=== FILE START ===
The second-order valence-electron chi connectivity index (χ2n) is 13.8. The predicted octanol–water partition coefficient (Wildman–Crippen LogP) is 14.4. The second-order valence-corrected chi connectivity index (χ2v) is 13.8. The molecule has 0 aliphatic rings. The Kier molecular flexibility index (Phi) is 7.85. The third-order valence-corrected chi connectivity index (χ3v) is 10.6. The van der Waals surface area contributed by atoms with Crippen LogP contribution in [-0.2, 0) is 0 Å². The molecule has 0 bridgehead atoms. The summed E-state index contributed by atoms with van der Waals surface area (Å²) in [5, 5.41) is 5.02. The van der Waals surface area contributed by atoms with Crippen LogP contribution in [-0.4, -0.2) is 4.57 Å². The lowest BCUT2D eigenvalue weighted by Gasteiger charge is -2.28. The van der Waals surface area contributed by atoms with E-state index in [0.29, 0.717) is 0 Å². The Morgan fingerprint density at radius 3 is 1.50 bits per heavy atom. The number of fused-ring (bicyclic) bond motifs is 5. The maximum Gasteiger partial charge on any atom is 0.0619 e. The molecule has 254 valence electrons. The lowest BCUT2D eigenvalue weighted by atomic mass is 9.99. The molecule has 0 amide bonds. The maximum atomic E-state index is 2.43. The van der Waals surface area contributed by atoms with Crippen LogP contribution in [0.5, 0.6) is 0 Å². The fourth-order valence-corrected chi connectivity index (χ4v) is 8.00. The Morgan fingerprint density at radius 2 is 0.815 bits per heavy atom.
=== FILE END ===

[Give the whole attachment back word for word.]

The second-order valence-electron chi connectivity index (χ2n) is 13.8. The predicted octanol–water partition coefficient (Wildman–Crippen LogP) is 14.4. The second-order valence-corrected chi connectivity index (χ2v) is 13.8. The molecule has 0 aliphatic rings. The Kier molecular flexibility index (Phi) is 7.85. The third-order valence-corrected chi connectivity index (χ3v) is 10.6. The van der Waals surface area contributed by atoms with Crippen LogP contribution in [-0.2, 0) is 0 Å². The molecule has 0 bridgehead atoms. The summed E-state index contributed by atoms with van der Waals surface area (Å²) in [5, 5.41) is 5.02. The van der Waals surface area contributed by atoms with Crippen LogP contribution in [-0.4, -0.2) is 4.57 Å². The lowest BCUT2D eigenvalue weighted by Gasteiger charge is -2.28. The van der Waals surface area contributed by atoms with E-state index in [0.29, 0.717) is 0 Å². The Morgan fingerprint density at radius 3 is 1.50 bits per heavy atom. The number of fused-ring (bicyclic) bond motifs is 5. The maximum Gasteiger partial charge on any atom is 0.0619 e. The molecule has 254 valence electrons. The lowest BCUT2D eigenvalue weighted by atomic mass is 9.99. The molecule has 0 amide bonds. The maximum atomic E-state index is 2.43. The van der Waals surface area contributed by atoms with Crippen LogP contribution in [0.5, 0.6) is 0 Å². The fourth-order valence-corrected chi connectivity index (χ4v) is 8.00. The Morgan fingerprint density at radius 2 is 0.815 bits per heavy atom.